Guest column: Outlook bleak for students


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As we have progressed as humans, the world has evolved around us, and the ways in which we measure our successes have grown and changed with the times. Though we no longer measure success by which man was able to kill the largest buffalo or which woman successfully harvested the most vegetables for her clan, the basis of success is still grounded in these ideals. Graduating from college, marrying that special someone, producing 2.5 healthy children, culminating with a comfortable retirement in Sun City or the Villages. All of this then hinges on a very simple concept: to provide for one’s family, which can only be accomplished by possessing one thing — gainful employment.

Though asking an 18-year-old to declare a major and simultaneously choose a field they will proceed to work and study in for nearly the rest of their lives can seem slightly unreasonable, this is how the world of higher education functions. Students declare a field of study, they take various classes within that field over the next four years, and then they graduate. However, now is the difficult part — finding a job.

While national unemployment within the United States has settled around 7.3 percent as of August 2013, nearly 53 percent of recent college graduates are either unemployed or underemployed. The areas of elementary education (5 percent), engineering (7 percent), law and public policy (9.2 percent), the arts (9.8 percent), architecture (12.8 percent), video, film, and photography (11.4 percent), commercial art and graphic design (10.5 percent), agriculture and natural resources (6.1 percent), journalism (7 percent), business (7.5 percent), computer science (8.7 percent), history (9.5 percent), advertising and public relations (7.3 percent), and psychology (9.2 percent), are witnessing the highest unemployment rates to date. There is a correlation between popular majors among college students and high unemployment rates in those particular majors. In other words, there are more students studying these subjects than there are jobs in these areas.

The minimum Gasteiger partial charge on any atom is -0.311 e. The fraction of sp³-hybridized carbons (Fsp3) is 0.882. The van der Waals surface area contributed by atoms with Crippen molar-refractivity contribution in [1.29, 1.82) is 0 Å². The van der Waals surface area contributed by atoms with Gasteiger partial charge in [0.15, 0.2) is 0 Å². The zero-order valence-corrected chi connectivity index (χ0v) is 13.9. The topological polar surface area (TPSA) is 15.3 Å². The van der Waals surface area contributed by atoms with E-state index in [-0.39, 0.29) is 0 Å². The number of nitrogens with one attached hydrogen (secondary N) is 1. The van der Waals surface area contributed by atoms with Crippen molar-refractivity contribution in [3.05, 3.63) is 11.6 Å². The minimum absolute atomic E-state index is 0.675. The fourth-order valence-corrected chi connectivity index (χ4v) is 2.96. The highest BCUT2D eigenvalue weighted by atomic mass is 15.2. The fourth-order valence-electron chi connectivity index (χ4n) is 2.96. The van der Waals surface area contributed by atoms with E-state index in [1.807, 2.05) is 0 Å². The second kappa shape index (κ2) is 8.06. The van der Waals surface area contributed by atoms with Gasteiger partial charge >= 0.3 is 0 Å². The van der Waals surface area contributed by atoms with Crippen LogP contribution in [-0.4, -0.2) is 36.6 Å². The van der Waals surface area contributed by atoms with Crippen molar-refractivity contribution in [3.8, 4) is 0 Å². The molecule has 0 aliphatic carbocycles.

Unemployment among recent college graduates leads to an unfortunate domino effect. Graduates will most often expect steady jobs with a benefits package and decent salaries. They may be planning a wedding or expecting to start saving for a house. Without gainful employment, the chances of these dreams becoming a reality continue to drop. However, the lack of gainful unemployment does lead to a heavier dependence on one’s parents. There is a greater need to be on your parent’s insurance, which could be why there is an unheard number of recent college graduates who support Obamacare.

The lack of employment in the United States, especially among recent college graduates, creates an element of control for the federal government. The longer the government fails to stimulate the economy means the longer businesses lack the incentive to hire more employees, therefore the longer the government stays in control. If people do not have jobs, they likely do not have health insurance, hence more support for Obamacare. Without jobs, people depend on government handouts such as food stamps and welfare. They look to government for freebies. They look to them to fulfill the empty promises made on the campaign trail. They look to it to come through for its citizens, and when it doesn’t, when it fails to allow their citizens the opportunity to be self-sufficient, it’s time for someone to question its motives.

College students, college graduates included, were sold a bill of goods. They were encouraged to pursue higher education with the promise of good jobs and even brighter futures, but in the end, along with their $160,000 pieces of paper, all they will end up with are massive student loans and no way to pay them back.

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